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Chronicle Live
Chronicle Live
Simon Meechan

February 2023 train drivers' strike to impact rail services in Newcastle and around North East

Train drivers working for 15 operators will go on strike again in early February.

Members of the Aslef union will strike on Wednesday February 1 and Friday February 3 in a dispute over pay and jobs. CrossCountry, LNER, Northern and Transpennine, who all operate trains through Newcastle, are affected.

Aslef said its members rejected an "unacceptable" pay offer from the Rail Delivery Group (RDG).

Read more: More working days lost to October strikes than any month in past 10 years

Mick Whelan, Aslef general secretary, said: “The offer is not acceptable but we are willing to engage in further discussions with the train operating companies.”

The companies affected include Avanti West Coast; Chiltern Railways; CrossCountry; East Midlands Railway; Great Western Railway; Greater Anglia; GTR Great Northern Thameslink; London North Eastern Railway; Northern Trains; Southeastern; Southern/Gatwick Express; South Western Railway (depot drivers only); SWR Island Line; TransPennine Express; and West Midlands Trains.

Mr Whelan added: “Not only is the offer a real-terms pay cut, with inflation running north of 10%, but it came with so many conditions attached that it was clearly unacceptable.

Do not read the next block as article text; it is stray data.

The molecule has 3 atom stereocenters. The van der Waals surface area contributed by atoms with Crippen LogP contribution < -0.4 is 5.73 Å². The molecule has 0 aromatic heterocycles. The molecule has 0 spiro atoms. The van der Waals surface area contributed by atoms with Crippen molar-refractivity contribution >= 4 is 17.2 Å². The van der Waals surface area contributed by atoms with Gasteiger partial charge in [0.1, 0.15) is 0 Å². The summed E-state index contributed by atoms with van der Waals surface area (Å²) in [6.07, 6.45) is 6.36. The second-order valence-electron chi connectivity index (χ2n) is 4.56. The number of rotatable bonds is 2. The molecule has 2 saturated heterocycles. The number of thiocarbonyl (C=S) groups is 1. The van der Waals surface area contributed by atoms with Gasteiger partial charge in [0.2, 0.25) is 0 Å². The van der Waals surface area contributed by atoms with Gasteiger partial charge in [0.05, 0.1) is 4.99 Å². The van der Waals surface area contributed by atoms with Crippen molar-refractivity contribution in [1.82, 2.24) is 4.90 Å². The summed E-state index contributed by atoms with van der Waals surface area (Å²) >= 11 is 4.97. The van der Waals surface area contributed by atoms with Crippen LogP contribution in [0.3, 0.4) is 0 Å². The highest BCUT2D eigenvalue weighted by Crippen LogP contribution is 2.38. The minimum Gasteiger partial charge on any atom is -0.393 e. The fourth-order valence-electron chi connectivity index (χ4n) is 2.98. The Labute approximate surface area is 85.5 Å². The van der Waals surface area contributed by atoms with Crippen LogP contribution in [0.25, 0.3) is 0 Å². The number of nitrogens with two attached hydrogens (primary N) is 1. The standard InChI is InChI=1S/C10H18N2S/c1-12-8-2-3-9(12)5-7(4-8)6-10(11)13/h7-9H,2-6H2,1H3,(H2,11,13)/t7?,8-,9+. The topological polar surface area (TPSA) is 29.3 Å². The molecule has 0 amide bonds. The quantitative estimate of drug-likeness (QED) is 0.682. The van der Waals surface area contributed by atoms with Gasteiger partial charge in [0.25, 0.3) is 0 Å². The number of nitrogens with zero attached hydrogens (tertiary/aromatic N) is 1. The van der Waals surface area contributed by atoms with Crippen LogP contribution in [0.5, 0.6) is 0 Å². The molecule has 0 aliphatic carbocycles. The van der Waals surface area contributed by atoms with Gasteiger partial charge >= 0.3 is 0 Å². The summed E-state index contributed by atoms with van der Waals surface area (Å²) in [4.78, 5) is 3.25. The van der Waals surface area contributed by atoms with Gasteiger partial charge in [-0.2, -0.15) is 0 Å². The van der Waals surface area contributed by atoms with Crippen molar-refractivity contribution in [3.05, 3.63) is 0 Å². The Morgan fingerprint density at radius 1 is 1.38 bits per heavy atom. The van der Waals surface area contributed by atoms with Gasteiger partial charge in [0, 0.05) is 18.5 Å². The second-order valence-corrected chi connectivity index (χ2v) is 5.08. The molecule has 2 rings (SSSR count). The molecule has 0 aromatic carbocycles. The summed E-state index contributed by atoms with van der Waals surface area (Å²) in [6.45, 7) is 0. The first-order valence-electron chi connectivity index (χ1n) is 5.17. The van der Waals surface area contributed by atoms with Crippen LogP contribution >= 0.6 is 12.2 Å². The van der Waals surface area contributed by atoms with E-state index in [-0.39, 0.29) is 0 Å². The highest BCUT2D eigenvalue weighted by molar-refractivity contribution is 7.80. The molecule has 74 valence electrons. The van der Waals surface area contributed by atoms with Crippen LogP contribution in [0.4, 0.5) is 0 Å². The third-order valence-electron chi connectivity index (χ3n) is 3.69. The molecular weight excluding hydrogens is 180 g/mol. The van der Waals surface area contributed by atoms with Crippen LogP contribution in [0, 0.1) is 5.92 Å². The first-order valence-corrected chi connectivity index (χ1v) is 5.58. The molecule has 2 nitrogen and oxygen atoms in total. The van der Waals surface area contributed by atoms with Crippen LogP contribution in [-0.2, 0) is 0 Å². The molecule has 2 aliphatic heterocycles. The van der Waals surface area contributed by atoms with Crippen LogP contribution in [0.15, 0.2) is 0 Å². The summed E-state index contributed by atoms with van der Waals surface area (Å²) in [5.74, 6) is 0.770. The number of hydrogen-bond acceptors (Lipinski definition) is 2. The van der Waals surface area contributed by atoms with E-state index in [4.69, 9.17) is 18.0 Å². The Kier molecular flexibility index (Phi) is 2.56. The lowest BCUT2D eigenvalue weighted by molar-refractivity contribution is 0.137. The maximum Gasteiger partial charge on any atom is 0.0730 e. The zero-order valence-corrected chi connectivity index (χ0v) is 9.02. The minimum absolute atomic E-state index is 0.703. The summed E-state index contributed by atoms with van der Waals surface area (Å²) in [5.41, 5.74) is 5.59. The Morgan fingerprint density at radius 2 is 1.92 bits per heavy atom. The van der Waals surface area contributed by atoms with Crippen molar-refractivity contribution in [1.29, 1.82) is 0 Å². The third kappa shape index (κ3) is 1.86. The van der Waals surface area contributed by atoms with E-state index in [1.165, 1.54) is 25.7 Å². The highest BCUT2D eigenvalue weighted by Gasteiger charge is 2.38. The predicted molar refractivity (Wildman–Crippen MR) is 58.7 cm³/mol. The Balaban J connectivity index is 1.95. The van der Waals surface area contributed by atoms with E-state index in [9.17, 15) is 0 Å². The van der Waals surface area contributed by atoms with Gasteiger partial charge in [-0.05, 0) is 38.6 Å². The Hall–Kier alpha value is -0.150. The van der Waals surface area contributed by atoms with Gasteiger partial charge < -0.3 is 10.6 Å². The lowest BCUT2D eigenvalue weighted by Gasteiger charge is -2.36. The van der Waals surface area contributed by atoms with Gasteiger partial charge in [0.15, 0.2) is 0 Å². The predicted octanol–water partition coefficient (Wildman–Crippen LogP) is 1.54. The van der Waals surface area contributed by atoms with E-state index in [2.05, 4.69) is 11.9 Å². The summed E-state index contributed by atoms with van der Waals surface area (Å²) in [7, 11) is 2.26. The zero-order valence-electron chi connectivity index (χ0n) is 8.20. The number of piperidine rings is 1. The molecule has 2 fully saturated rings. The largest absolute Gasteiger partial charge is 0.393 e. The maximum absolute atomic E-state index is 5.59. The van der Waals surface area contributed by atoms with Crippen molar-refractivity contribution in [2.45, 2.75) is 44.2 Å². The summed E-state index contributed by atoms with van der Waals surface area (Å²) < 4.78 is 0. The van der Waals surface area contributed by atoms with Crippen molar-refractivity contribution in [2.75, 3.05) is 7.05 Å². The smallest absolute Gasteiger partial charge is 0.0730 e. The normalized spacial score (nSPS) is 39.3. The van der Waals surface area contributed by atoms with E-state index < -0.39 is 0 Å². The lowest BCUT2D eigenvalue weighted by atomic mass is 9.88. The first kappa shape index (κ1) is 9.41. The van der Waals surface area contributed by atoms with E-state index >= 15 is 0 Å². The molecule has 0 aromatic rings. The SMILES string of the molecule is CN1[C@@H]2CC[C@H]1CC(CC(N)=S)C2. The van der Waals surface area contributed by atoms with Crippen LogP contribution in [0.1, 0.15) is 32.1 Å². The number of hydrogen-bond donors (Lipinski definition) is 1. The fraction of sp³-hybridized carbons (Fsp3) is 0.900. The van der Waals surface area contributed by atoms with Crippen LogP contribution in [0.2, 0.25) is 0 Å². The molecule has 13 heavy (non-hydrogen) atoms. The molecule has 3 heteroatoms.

“They want to rip up our terms and conditions in return for a real-terms pay cut. It was clearly a rushed offer, made just before our meeting with the minister, and not one, it seems to me, that was designed to be accepted.

“Our members at these companies have not had an increase since 2019, despite soaring inflation, and it is time the companies – encouraged, perhaps, by the Government – sat down with us and got serious.

“That is the way – and the only way – to end this dispute.“

A spokesperson for the Rail Delivery Group, said:“It’s disappointing our fair and affordable offer, which would take average driver base salaries from £60,000 to nearly £65,000 by the end of 2023 pay awards, wasn’t put to the Aslef members. With taxpayers still funding up to an extra £175 million a month to make up the shortfall in revenue post-covid, it provided a significant salary uplift while bringing in long overdue, common-sense reforms that would mean more reliable services for passengers.

"Rather than announcing further unnecessary strikes, we ask Aslef to recognise the very real financial challenge the industry is facing and work with us to deliver a better railway with a strong long-term future.”

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